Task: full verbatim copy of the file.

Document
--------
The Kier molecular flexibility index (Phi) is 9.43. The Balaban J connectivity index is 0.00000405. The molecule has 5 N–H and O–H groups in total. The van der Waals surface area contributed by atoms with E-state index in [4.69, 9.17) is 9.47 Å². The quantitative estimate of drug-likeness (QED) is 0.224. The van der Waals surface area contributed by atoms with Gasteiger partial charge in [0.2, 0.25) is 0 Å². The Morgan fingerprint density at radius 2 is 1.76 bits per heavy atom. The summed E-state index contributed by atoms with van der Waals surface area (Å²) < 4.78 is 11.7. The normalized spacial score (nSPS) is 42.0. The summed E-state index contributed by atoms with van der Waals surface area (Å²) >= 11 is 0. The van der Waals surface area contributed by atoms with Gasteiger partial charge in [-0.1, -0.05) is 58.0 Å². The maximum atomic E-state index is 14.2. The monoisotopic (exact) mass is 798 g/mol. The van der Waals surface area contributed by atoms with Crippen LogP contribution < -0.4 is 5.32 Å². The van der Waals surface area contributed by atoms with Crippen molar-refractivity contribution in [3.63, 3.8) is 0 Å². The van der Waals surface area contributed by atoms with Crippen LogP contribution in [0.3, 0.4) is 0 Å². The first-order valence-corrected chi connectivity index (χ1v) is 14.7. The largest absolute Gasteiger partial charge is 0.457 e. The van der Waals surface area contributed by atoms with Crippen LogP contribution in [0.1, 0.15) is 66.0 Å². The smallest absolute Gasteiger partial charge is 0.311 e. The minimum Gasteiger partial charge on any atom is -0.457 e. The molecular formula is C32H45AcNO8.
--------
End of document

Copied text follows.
The Kier molecular flexibility index (Phi) is 9.43. The Balaban J connectivity index is 0.00000405. The molecule has 5 N–H and O–H groups in total. The van der Waals surface area contributed by atoms with E-state index in [4.69, 9.17) is 9.47 Å². The quantitative estimate of drug-likeness (QED) is 0.224. The van der Waals surface area contributed by atoms with Gasteiger partial charge in [0.2, 0.25) is 0 Å². The Morgan fingerprint density at radius 2 is 1.76 bits per heavy atom. The summed E-state index contributed by atoms with van der Waals surface area (Å²) < 4.78 is 11.7. The normalized spacial score (nSPS) is 42.0. The summed E-state index contributed by atoms with van der Waals surface area (Å²) >= 11 is 0. The van der Waals surface area contributed by atoms with Gasteiger partial charge in [-0.1, -0.05) is 58.0 Å². The maximum atomic E-state index is 14.2. The monoisotopic (exact) mass is 798 g/mol. The van der Waals surface area contributed by atoms with Crippen LogP contribution < -0.4 is 5.32 Å². The van der Waals surface area contributed by atoms with Crippen molar-refractivity contribution in [3.63, 3.8) is 0 Å². The van der Waals surface area contributed by atoms with Crippen LogP contribution in [0.3, 0.4) is 0 Å². The first-order valence-corrected chi connectivity index (χ1v) is 14.7. The largest absolute Gasteiger partial charge is 0.457 e. The van der Waals surface area contributed by atoms with Crippen LogP contribution in [0.1, 0.15) is 66.0 Å². The smallest absolute Gasteiger partial charge is 0.311 e. The minimum Gasteiger partial charge on any atom is -0.457 e. The molecular formula is C32H45AcNO8.